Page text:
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I am trying to calculate B mixing in the Standard Model (in preparation to go beyond the SM). I have no trouble doing the gamma matrix algebra etc. but the loop integral keeps tripping me up. In my calculation I have $$ \int \frac{d^4 k}{(2\pi)^4} \frac{k^2}{(k^2-m_1^2) (k^2 - m_2^2) (k^2- M_W^2)^2} $$ I know about Feynman parametrization etc. but the result I get does not comply with what I find in the Literature. Unfortunately basically all calculations simply say "we calculate by standard methods" and have a function $$S(x_t) = \frac{4x_t - 11 x_t^2 + x_t^3}{4(1-x_t)^2} - \frac{3x_t^3 \ln x_t}{2(1-x_t)^3} $$ with $x_t = m_t^2 / M_W^2$ if $m_1 = m_2 = m_t$. This is not directly the result of evaluating the above integral though, since I have at least a factor of $1/M_W^2$ that is in the integral, but not included in S.

Where can I find a full calculation of the box diagram and what is the exact relation of the loop integrals to the functions $S$?

I do know about the general 1, 2, 3 and 4 point functions, generally called $A_0, B_0, B_1, \dots$. The $S$ is different from $D(0, 0, 0, m_1, m_2, M_W, M_W)$ though!

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It is a standard integral calculable via Feynman parametrization etc. Note that the integral at the top is dimensionless - energy to the sixth over energy to the sixth - and so is $S$. So if you have some extra dimensionful factors, your result is even dimensionally wrong and it should be trivial to find where you introduced the mistake. –  Luboš Motl Jul 25 '13 at 14:34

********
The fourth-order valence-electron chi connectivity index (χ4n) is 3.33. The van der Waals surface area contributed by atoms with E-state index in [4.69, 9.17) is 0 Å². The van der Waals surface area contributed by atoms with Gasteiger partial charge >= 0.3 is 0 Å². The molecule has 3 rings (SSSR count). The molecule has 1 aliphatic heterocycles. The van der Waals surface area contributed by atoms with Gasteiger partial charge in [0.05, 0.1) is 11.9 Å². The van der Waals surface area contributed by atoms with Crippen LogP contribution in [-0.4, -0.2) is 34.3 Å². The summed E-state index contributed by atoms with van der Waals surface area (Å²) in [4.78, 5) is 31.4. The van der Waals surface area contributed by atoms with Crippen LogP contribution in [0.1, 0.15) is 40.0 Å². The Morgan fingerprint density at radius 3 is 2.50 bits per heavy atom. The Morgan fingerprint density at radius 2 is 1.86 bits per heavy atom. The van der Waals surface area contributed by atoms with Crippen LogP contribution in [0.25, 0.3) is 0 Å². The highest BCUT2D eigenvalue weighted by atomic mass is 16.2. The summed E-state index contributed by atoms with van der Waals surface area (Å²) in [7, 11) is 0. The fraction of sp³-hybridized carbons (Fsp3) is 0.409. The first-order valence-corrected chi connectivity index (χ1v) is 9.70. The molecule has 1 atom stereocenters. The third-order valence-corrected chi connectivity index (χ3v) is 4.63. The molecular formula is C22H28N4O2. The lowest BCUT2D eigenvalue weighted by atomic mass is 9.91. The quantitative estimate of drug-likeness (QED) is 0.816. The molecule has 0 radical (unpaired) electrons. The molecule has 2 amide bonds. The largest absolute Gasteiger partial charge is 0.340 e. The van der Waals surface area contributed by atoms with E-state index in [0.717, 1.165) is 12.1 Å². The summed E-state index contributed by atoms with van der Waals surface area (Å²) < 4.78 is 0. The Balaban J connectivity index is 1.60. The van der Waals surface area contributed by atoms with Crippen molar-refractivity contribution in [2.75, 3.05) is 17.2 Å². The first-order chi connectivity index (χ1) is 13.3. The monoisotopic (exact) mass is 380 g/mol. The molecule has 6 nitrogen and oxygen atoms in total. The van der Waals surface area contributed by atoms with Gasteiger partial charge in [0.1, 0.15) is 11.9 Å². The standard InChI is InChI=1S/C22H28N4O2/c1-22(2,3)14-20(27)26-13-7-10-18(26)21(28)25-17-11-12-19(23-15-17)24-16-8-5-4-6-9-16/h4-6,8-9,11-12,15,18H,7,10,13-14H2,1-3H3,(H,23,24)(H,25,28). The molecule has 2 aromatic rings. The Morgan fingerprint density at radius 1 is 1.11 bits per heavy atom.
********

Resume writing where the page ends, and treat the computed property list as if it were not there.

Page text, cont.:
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@LubošMotl: you are mistaken. The integral has dimension $E^{-2}$, as the W propagator is squared! –  Neuneck Jul 26 '13 at 8:39

1 Answer 1

It was pointed out to me by my advisor, that one has to include the appropriate Feynman diagrams with Goldstone bosons too in order to arrive at the proper result.

Alternatively one could use the correct W propagator $$ \frac{-i\big(g^{\mu \nu} - 1 \frac{k^\mu k^\nu}{k^2}\big)}{k^2 - M_W^2 + i \epsilon} $$ instead of the abbreviated one I used $$ \frac{-i g^{\mu \nu}}{k^2 - M_W^2 - i \epsilon}$$ in order to have less diagrams but a more difficult integral to solve.

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Just curious: what Goldstone bosons? I presume you mean the Higgs? It would be interesting to see this worked out if you ever get the chance to write it up. I can ask nicely. :) –  Michael Brown Jul 26 '13 at 8:57
    
No, the actual goldstone bosons. (Those who are not physical degrees of freedom. Their Feynman rule includes a $k^\mu$ in the coupling to the fermions, so that they reproduce the $k^\mu k^\nu$ by which my two propagators differ. –  Neuneck Jul 26 '13 at 14:03
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Yeah that's what I meant (the goldstones which make 3/4 of the Higgs - should have been more specific there). So you're noticing that the form of the propagators is gauge dependent. You have a choice of unitary gauge with the physical projection operator for massive vector particles $g^{\mu\nu}-k^\mu k^\nu /k^2$ or some other gauge where the pieces come from different places. Just have to be extra careful to be consistent working out the Feynman rules for whatever gauge you're in. –  Michael Brown Jul 26 '13 at 14:13

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